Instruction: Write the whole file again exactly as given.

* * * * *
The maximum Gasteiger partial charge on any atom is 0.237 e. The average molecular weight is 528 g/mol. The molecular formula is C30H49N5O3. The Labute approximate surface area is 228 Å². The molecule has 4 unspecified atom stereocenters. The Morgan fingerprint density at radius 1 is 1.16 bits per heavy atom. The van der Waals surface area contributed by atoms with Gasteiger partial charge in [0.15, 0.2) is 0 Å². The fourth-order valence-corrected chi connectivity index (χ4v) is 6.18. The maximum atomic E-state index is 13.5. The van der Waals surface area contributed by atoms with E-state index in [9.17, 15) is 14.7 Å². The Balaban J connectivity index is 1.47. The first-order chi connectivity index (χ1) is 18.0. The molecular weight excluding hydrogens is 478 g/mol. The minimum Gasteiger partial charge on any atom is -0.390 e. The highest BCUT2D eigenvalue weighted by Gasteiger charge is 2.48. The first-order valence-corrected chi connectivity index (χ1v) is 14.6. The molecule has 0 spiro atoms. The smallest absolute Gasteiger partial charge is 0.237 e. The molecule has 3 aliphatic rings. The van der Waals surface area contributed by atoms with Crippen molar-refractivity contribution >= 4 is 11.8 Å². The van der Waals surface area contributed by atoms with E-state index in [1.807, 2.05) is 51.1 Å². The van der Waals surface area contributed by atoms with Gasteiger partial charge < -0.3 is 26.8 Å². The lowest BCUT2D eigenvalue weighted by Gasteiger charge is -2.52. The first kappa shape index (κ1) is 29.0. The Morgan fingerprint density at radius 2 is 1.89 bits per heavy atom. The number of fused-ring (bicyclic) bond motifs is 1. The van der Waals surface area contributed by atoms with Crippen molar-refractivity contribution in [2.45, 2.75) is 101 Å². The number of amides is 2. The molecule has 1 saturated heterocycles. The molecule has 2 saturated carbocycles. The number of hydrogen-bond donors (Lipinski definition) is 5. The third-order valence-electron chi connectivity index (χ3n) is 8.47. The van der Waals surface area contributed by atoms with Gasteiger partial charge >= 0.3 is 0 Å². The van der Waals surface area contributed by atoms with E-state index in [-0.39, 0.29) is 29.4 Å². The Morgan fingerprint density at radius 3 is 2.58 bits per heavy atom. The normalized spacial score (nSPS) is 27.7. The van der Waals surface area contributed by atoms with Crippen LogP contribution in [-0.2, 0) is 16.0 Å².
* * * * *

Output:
The maximum Gasteiger partial charge on any atom is 0.237 e. The average molecular weight is 528 g/mol. The molecular formula is C30H49N5O3. The Labute approximate surface area is 228 Å². The molecule has 4 unspecified atom stereocenters. The Morgan fingerprint density at radius 1 is 1.16 bits per heavy atom. The van der Waals surface area contributed by atoms with Gasteiger partial charge in [0.15, 0.2) is 0 Å². The fourth-order valence-corrected chi connectivity index (χ4v) is 6.18. The maximum atomic E-state index is 13.5. The van der Waals surface area contributed by atoms with E-state index in [9.17, 15) is 14.7 Å². The Balaban J connectivity index is 1.47. The first-order chi connectivity index (χ1) is 18.0. The molecular weight excluding hydrogens is 478 g/mol. The minimum Gasteiger partial charge on any atom is -0.390 e. The highest BCUT2D eigenvalue weighted by Gasteiger charge is 2.48. The first-order valence-corrected chi connectivity index (χ1v) is 14.6. The molecule has 0 spiro atoms. The smallest absolute Gasteiger partial charge is 0.237 e. The molecule has 3 aliphatic rings. The van der Waals surface area contributed by atoms with Crippen molar-refractivity contribution >= 4 is 11.8 Å². The van der Waals surface area contributed by atoms with E-state index in [1.807, 2.05) is 51.1 Å². The van der Waals surface area contributed by atoms with Gasteiger partial charge < -0.3 is 26.8 Å². The lowest BCUT2D eigenvalue weighted by Gasteiger charge is -2.52. The first kappa shape index (κ1) is 29.0. The Morgan fingerprint density at radius 2 is 1.89 bits per heavy atom. The number of fused-ring (bicyclic) bond motifs is 1. The van der Waals surface area contributed by atoms with Crippen molar-refractivity contribution in [2.45, 2.75) is 101 Å². The number of amides is 2. The molecule has 1 saturated heterocycles. The molecule has 2 saturated carbocycles. The number of hydrogen-bond donors (Lipinski definition) is 5. The third-order valence-electron chi connectivity index (χ3n) is 8.47. The van der Waals surface area contributed by atoms with Gasteiger partial charge >= 0.3 is 0 Å². The van der Waals surface area contributed by atoms with E-state index in [-0.39, 0.29) is 29.4 Å². The Morgan fingerprint density at radius 3 is 2.58 bits per heavy atom. The normalized spacial score (nSPS) is 27.7. The van der Waals surface area contributed by atoms with Crippen LogP contribution in [-0.2, 0) is 16.0 Å².